A Little Bit of History
Using oils as far back as 5,000 BC, the Egyptians were the first known Aromatherapists in History. Although they did not extract the essential oils as we mostly do today, Ancient Egypt was the first civilisation to incorporate oils in their daily life.
Cleopatra - who was actually Greek - was primarily renowned to use ointments and oils for cosmetic purposes. Yet, they were as widely used for both medicinal and spiritual practices. Their uses were depicted in many temples’ walls throughout Egypt. Edfu temple even contains an ancient “laboratory”, describing many oils’ recipes. Jars were found in Tutankhamun's tomb, and oils were commonly used during the mummification process.
Today, Egypt is a significant player in the production of essential oils, specifically jasmine, neroli, geranium, and a few other ones. As I have been holding aromatherapy workshops in Cairo for the past year, I was surprised to note that Egypt's large contribution in essential oils’ history was a new information for many.
Common Questions & Concerns
What’s an Aromatherapist?
The scope of an Aromatherapist can vary depending on the school the practitioner has graduated from, as well as the country in which he or she has studied. Let’s start with what an Aromatherapist is not.
An Aromatherapist is not a doctor, and this is very important to understand. Although we extensively study anatomy, physiology, and many common pathologies, we do not prescribe remedies or cure diseases.
Aromatherapists are not magicien either. Although essential oils can do wonders, they aren’t magic potions. Essential oils are amazing allies to maintain good health, yet, like any external remedy, they won’t fix the root cause of your troubles.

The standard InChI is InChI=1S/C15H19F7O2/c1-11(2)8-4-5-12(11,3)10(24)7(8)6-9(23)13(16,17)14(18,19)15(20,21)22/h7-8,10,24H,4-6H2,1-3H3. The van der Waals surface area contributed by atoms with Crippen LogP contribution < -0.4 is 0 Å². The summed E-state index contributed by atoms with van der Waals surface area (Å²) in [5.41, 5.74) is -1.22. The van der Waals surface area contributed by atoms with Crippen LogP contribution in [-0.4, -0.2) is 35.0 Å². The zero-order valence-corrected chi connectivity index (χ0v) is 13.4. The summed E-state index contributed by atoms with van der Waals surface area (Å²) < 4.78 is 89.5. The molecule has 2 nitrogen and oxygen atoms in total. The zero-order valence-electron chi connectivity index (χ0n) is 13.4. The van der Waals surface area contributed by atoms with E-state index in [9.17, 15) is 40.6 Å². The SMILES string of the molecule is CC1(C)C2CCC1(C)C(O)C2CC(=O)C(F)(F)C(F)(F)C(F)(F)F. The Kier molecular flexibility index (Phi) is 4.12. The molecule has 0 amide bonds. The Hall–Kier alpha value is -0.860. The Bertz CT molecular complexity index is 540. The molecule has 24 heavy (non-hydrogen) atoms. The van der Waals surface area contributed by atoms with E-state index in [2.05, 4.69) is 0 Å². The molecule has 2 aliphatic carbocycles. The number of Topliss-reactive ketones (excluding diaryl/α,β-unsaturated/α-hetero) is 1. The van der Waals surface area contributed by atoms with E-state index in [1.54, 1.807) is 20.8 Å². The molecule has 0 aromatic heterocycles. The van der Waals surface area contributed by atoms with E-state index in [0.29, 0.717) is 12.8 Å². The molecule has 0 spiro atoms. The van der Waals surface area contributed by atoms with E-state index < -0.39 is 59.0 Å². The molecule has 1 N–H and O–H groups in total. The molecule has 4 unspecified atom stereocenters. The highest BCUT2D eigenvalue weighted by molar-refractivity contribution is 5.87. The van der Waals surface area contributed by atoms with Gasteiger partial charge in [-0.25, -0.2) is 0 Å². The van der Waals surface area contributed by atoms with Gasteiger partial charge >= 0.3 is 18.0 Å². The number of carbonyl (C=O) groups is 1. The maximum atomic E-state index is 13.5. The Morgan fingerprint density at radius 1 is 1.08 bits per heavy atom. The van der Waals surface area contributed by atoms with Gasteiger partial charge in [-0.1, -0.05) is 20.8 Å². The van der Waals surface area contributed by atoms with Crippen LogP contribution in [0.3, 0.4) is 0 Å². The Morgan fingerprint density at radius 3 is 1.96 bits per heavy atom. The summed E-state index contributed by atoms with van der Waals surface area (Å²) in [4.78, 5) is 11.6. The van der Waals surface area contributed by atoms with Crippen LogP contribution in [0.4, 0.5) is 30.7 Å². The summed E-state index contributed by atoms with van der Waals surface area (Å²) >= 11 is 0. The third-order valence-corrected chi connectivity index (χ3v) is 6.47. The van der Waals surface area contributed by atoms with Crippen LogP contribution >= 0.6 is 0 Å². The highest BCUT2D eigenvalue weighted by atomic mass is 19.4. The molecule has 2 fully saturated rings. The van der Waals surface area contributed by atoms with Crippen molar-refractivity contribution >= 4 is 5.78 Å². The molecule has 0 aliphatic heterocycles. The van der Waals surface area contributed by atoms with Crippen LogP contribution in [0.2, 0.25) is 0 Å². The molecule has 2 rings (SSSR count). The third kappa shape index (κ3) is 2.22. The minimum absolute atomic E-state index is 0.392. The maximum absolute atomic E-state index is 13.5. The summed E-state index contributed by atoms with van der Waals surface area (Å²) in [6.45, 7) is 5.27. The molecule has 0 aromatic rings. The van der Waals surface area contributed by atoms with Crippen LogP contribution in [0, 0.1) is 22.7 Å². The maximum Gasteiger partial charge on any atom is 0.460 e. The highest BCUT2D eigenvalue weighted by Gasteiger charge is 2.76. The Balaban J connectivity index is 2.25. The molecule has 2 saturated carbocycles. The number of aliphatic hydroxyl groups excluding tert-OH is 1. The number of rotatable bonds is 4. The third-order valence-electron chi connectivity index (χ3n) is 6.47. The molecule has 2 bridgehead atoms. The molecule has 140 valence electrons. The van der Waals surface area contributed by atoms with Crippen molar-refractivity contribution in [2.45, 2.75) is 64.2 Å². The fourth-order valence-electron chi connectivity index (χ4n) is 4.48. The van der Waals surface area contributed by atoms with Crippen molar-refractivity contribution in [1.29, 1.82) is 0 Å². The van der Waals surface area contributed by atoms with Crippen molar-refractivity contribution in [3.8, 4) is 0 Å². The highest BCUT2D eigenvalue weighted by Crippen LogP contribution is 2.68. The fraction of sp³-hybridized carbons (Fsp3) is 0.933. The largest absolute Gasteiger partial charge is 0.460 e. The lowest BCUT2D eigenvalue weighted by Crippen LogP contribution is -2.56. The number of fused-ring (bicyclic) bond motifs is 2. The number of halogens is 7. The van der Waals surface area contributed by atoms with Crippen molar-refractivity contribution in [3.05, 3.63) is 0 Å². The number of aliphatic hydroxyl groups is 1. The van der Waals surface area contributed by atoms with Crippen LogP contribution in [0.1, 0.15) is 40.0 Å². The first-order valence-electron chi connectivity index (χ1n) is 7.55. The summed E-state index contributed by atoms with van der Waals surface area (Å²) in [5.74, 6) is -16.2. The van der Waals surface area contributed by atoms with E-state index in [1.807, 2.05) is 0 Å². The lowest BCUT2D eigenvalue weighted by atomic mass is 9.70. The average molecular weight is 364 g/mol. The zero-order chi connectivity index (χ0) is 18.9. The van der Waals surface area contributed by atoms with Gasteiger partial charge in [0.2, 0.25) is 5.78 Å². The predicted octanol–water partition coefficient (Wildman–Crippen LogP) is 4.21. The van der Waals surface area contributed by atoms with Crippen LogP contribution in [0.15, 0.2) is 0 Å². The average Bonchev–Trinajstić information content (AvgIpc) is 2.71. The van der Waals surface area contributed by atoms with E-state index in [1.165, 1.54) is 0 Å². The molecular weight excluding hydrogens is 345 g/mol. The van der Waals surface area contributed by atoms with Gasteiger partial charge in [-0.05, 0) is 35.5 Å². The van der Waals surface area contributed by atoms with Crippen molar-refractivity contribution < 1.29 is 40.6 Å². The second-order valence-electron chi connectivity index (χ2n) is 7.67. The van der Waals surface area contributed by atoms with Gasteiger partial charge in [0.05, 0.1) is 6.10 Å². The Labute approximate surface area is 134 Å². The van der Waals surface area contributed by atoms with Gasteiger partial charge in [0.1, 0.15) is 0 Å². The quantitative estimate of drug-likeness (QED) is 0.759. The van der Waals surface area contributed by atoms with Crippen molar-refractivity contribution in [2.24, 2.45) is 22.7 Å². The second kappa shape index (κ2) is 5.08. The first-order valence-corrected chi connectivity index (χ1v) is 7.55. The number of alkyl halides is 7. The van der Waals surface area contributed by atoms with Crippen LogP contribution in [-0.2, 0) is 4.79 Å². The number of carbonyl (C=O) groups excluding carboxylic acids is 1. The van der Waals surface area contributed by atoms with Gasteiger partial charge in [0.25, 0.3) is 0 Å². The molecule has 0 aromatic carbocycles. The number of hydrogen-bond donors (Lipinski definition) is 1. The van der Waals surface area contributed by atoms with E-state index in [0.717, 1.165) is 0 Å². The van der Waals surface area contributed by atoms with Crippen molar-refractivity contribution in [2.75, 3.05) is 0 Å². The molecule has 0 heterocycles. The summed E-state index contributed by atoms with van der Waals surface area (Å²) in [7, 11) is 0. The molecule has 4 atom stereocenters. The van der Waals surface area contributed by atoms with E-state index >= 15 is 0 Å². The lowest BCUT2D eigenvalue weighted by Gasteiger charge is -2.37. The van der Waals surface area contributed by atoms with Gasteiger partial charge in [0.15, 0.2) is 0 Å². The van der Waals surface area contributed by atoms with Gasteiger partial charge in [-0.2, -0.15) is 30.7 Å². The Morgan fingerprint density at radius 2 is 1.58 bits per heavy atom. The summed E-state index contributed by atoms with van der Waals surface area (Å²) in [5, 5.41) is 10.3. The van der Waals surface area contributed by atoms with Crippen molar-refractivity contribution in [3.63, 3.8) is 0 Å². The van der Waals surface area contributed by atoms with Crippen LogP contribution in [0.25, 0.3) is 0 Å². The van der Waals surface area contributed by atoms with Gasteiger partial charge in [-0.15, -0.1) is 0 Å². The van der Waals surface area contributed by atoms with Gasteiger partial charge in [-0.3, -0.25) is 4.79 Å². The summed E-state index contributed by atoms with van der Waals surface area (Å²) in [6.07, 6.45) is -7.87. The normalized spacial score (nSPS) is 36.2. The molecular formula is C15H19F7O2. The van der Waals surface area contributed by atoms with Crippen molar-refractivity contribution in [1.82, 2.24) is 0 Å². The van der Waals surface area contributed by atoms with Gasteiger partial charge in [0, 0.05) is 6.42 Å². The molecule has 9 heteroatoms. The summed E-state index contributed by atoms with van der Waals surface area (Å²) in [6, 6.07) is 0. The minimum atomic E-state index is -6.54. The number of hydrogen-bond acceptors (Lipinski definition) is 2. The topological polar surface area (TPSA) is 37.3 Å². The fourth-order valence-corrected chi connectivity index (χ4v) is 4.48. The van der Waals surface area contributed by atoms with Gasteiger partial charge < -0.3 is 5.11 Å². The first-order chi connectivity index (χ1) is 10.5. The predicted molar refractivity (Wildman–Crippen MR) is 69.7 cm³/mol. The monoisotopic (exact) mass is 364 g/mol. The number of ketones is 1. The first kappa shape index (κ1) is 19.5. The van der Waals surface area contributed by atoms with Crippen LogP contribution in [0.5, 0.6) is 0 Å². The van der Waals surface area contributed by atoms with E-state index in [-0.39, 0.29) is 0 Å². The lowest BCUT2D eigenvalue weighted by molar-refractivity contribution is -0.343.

An Aromatherapist has an overall understanding on how the body functions in a holistic point of view. If we recommend an oil, we do so taking into account body, spirit and mind connection. Many of us are also trained to perform aromatherapy and reflexology massages using pressure points.
What Are Carrier Oils?
At the beginning of a session, I tend to ask attendees:
“Which essential oils are you currently using at home?”
I often hear: “I love jojoba, or almond oil”.
This is where I start introducing the crucial teamwork relationship between essential and carrier oils. Technically speaking, jojoba, or almond oils aren’t essential oils. Instead, they are carrier oils.
Essential oils cannot be applied directly on the skin without carrier oils and to be used safely, they need to follow specific dilution rates. On the other hand, carrier oils can be used as is, and many can even be ingested internally.
Blending During a Workshop
Making Natural Products
It has been amazing to meet women (and men!) curious to know about all the benefits, essential oils can bring. Pollution and processed food can, on their own, already be a heavy load on our body systems. They want to understand what goes inside their skin and prefer to keep harsh chemicals at bay.
Only can only know what is inside the bottle by making your own cosmetic or therapeutic blends. Looking for natural solutions, Aromatherapy has become increasingly popular, not only in Egypt, but all over the world. Internationally, the market value of essential oils worldwide is expected to reach 27 billion dollars by 2022.